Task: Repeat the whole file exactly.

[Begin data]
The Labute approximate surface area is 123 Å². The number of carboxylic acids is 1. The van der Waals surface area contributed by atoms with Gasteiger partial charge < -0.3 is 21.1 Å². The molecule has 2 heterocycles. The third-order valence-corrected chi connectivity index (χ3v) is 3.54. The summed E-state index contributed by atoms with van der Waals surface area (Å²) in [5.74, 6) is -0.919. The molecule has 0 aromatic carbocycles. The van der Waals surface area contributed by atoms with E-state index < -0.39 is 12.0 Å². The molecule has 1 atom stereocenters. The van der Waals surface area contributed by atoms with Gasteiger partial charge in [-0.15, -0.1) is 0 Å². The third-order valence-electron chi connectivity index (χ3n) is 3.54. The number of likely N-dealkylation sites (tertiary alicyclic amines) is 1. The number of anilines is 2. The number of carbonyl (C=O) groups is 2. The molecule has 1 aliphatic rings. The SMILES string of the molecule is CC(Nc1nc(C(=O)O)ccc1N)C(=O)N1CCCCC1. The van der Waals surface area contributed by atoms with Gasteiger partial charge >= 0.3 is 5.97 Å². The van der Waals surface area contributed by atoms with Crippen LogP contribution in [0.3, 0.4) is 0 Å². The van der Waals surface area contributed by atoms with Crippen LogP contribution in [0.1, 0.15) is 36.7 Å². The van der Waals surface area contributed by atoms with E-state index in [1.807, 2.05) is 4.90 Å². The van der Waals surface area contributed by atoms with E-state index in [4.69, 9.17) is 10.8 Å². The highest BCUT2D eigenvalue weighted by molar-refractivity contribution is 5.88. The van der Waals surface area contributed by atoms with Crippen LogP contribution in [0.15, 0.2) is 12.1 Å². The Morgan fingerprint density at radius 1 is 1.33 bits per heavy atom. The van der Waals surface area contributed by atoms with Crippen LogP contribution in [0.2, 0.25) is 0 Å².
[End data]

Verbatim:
The Labute approximate surface area is 123 Å². The number of carboxylic acids is 1. The van der Waals surface area contributed by atoms with Gasteiger partial charge < -0.3 is 21.1 Å². The molecule has 2 heterocycles. The third-order valence-corrected chi connectivity index (χ3v) is 3.54. The summed E-state index contributed by atoms with van der Waals surface area (Å²) in [5.74, 6) is -0.919. The molecule has 0 aromatic carbocycles. The van der Waals surface area contributed by atoms with E-state index < -0.39 is 12.0 Å². The molecule has 1 atom stereocenters. The van der Waals surface area contributed by atoms with Gasteiger partial charge in [-0.15, -0.1) is 0 Å². The third-order valence-electron chi connectivity index (χ3n) is 3.54. The number of likely N-dealkylation sites (tertiary alicyclic amines) is 1. The number of anilines is 2. The number of carbonyl (C=O) groups is 2. The molecule has 1 aliphatic rings. The SMILES string of the molecule is CC(Nc1nc(C(=O)O)ccc1N)C(=O)N1CCCCC1. The van der Waals surface area contributed by atoms with Gasteiger partial charge >= 0.3 is 5.97 Å². The van der Waals surface area contributed by atoms with Crippen LogP contribution in [0.3, 0.4) is 0 Å². The van der Waals surface area contributed by atoms with Crippen LogP contribution in [0.1, 0.15) is 36.7 Å². The van der Waals surface area contributed by atoms with E-state index in [1.807, 2.05) is 4.90 Å². The van der Waals surface area contributed by atoms with E-state index in [4.69, 9.17) is 10.8 Å². The highest BCUT2D eigenvalue weighted by molar-refractivity contribution is 5.88. The van der Waals surface area contributed by atoms with Crippen LogP contribution in [0.15, 0.2) is 12.1 Å². The Morgan fingerprint density at radius 1 is 1.33 bits per heavy atom. The van der Waals surface area contributed by atoms with Crippen LogP contribution in [0.2, 0.25) is 0 Å².